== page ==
Soil Fauna in the Lowland Rainforest and Agricultural Systems of Sumatra: Changes in Community Composition and Trophic Structure with Focus on Collembola

Progressive deforestation coupled with land-use change in tropical regions results in habitat loss and extinctions of species which are not flexible enough to adapt. In many cases, this is followed by the loss of ecosystem functions and services. To date, little is known on how land-use change in the tropics alters diversity of litter and soil invertebrates. The research aims at revealing changes in abundance, community structure and trophic interactions of soil fauna connected with intensive agricultural land-use such as rubber and oil palm plantations in Sumatra, Indonesia. All groups of soil invertebrates will be studied on broad taxonomic level with focus on Collembola that will be studied at high taxonomic resolution. To study trophic interactions classical methods of soil animal collecting and microscopic identification will be combined with novel instrumental techniques (DNA barcoding, stable isotope analysis).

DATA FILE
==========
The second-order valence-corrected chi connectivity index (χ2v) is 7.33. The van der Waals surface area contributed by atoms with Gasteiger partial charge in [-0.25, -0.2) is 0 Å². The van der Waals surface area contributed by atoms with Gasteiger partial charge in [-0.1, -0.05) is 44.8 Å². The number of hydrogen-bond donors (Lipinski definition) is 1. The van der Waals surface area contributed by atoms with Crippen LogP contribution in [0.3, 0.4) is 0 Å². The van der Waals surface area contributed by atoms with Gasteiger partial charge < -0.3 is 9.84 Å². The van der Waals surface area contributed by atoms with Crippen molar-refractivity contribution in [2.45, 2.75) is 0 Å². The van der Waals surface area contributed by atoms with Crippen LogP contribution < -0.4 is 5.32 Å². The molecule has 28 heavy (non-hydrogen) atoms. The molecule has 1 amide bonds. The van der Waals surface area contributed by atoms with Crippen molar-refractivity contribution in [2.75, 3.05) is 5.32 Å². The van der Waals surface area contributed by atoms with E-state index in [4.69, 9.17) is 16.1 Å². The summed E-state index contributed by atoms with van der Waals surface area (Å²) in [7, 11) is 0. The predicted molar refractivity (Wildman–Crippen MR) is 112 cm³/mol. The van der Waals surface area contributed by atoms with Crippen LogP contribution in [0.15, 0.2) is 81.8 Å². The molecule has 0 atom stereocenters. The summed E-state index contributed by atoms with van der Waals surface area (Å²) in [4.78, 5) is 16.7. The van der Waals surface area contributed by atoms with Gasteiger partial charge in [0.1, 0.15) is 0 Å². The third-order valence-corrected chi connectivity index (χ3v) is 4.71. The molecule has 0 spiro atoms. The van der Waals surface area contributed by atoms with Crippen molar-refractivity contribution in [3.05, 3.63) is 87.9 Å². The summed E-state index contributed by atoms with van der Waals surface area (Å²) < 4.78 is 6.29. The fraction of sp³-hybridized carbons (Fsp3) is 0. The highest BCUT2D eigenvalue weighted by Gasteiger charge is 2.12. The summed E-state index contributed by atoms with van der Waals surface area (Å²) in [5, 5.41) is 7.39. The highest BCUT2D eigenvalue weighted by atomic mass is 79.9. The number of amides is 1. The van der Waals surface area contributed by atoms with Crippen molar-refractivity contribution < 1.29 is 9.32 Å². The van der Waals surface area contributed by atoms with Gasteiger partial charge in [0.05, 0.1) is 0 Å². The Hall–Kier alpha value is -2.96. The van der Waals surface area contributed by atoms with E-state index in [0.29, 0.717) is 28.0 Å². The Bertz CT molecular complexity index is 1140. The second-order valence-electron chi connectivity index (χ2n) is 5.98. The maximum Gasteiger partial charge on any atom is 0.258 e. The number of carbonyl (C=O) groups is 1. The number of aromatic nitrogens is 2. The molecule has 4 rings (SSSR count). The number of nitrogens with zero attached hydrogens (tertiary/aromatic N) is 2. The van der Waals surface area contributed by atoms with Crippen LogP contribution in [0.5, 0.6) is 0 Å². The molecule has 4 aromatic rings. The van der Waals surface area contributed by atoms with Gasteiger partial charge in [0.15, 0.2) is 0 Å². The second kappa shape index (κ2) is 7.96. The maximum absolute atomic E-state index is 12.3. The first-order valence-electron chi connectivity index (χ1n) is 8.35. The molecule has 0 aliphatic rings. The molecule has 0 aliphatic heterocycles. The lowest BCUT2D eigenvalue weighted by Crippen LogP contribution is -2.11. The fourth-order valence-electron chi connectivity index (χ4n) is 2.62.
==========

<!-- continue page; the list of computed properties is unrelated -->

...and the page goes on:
Conversion of rainforest to oil palm and rubber plantations alters energy channels in soil food webs. (Susanti et al. 2019)